With the help of some seriously open-minded musiciansincluding drummer Jeff Davis, bassist Eivind Opsvik and the prolific sax stylist Tony Malabythe compositions accentuate a group presence, rather than amounting to singular performances. Each individual voice is channeled into a convergent path. The arrangements are similar to conversations whose content is equally shared by every participant. Sometimes they are turbulent, other times harmonious, but they're always interesting; the musicians' voices are individually and collectively vivid.
The opening Bloodwine is a good indicator of this intricate collaboration, with everything from unison lines to dramatic tempo shifts, heavy swing and layered solos. Davis delivers an intense and convulsive solo on Once that opens up a clear path for Malabys sonorous tenor; the rhythm section adds precision to the organized cacophony. But harmony also arises in the midst of these sometimes turbulent waters, as on the poignant Jacks Song, where Davis plays with a gentle touch.
Progressive listeners can take their pick from the avant gardism of And Then I Said, the surrealism of Morning Stretches, and the slow, winding dance of Twice Escaped, which builds in intensity. Davis has shifted her ideas, and this slightest of adjustments has resulted in an intelligent, captivating recording that's well beyond the norm."
- Mark F. Turner, All ABout Jazz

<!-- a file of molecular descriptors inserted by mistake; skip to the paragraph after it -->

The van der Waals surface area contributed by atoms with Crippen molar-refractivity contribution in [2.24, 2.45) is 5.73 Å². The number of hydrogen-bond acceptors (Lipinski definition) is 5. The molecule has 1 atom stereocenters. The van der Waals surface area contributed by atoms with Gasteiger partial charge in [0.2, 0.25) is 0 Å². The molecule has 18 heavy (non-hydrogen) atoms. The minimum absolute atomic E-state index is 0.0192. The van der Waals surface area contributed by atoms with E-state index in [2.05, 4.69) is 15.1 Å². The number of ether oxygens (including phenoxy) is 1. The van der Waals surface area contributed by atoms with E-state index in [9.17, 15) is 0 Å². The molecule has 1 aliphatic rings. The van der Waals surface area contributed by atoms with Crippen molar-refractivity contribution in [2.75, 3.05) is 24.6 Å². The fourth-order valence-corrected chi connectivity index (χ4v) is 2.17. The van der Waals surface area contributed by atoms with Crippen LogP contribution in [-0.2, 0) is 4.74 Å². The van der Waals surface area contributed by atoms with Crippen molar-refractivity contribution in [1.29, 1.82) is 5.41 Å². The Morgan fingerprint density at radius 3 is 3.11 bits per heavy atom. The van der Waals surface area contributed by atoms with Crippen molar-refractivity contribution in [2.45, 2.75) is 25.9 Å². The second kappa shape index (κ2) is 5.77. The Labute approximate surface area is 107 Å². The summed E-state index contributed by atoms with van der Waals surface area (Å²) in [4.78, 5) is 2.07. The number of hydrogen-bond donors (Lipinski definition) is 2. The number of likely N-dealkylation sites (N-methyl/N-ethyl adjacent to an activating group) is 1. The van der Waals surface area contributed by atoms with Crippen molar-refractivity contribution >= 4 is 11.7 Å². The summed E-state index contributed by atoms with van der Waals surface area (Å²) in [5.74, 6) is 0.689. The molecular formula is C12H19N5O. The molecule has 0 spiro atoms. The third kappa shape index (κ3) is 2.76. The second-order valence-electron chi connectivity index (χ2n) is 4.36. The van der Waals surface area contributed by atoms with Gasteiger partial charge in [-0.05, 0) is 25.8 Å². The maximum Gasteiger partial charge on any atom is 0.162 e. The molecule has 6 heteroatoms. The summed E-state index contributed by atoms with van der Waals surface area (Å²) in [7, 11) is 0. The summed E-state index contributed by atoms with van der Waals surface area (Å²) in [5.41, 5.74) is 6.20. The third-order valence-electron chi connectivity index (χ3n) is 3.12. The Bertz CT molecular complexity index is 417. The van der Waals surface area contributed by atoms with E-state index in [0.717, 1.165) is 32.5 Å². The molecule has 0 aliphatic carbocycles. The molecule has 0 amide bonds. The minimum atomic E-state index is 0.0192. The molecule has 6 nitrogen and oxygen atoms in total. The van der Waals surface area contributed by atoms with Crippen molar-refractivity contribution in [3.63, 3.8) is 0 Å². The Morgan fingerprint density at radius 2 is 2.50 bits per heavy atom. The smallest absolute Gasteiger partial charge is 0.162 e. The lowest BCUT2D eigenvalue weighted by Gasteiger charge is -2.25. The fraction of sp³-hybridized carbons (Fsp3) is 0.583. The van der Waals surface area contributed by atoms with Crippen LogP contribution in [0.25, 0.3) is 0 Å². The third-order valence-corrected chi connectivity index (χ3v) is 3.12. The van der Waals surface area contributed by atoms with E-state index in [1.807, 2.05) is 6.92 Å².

"Canadian-born, New York-based pianist Kris Davis takes the delicate left-leaning balance of form and freedom of her debut, Lifespan (Fresh Sound New Talent, 2004), and moves even farther away from the center on The Slightest Shift.
While Lifespan featured ensembles ranging from trio to sextet, the new record showcases Davis working group of saxophonist Tony Malaby, bassist Eivind Opsvik and drummer Jeff Davisall part of the first group's lineupand consequently demonstrating the kind of collective interaction that comes from working together on an ongoing basis. The Slightest Shift is a freer record than Lifespan, reflecting a comfort zone amongst the players that nevertheless avoids becoming predictable.
On this short set of just under forty minutes, the eight compositions may seem more open-ended, but its also a case of Davis compositional styleone that has always reflected interests in both jazz and contemporary classical compositionmaturing further. Instead of using conventional harmonic changes as a basis for improvisation, Davis writing reflects a deeper interest in the use of linear fragments to provide a basis for the quartet to move from one place to the next.
Bloodwine opens with a rapid-fire unison line between Davis and Malaby that quickly devolves into what appears to be complete free play. On further inspection, however, it's revealed to be a complex series of linked passages that ultimately resolve into a dark two-chord modal vamp where Davis solo gradually builds in intensity, with Opsvik and Jeff Davis in firm but responsive support. The shift from Davis to Malaby in the solo spot is a seemingly amorphous transition that bears the earmark of intention, but equally sports a feeling of pure spontaneity.
In many ways The Slightest Shift feels like its exploring a relatively narrow space, with one tune appearing to seamlessly move to the next. But in the same way that Norwegian pianist Tord Gustavsen investigates the rhythmic subdivisions within songs of similar tempos, Davis quartet explores what might appear to be a narrow harmonic context, but in reality is grist for deeper consideration.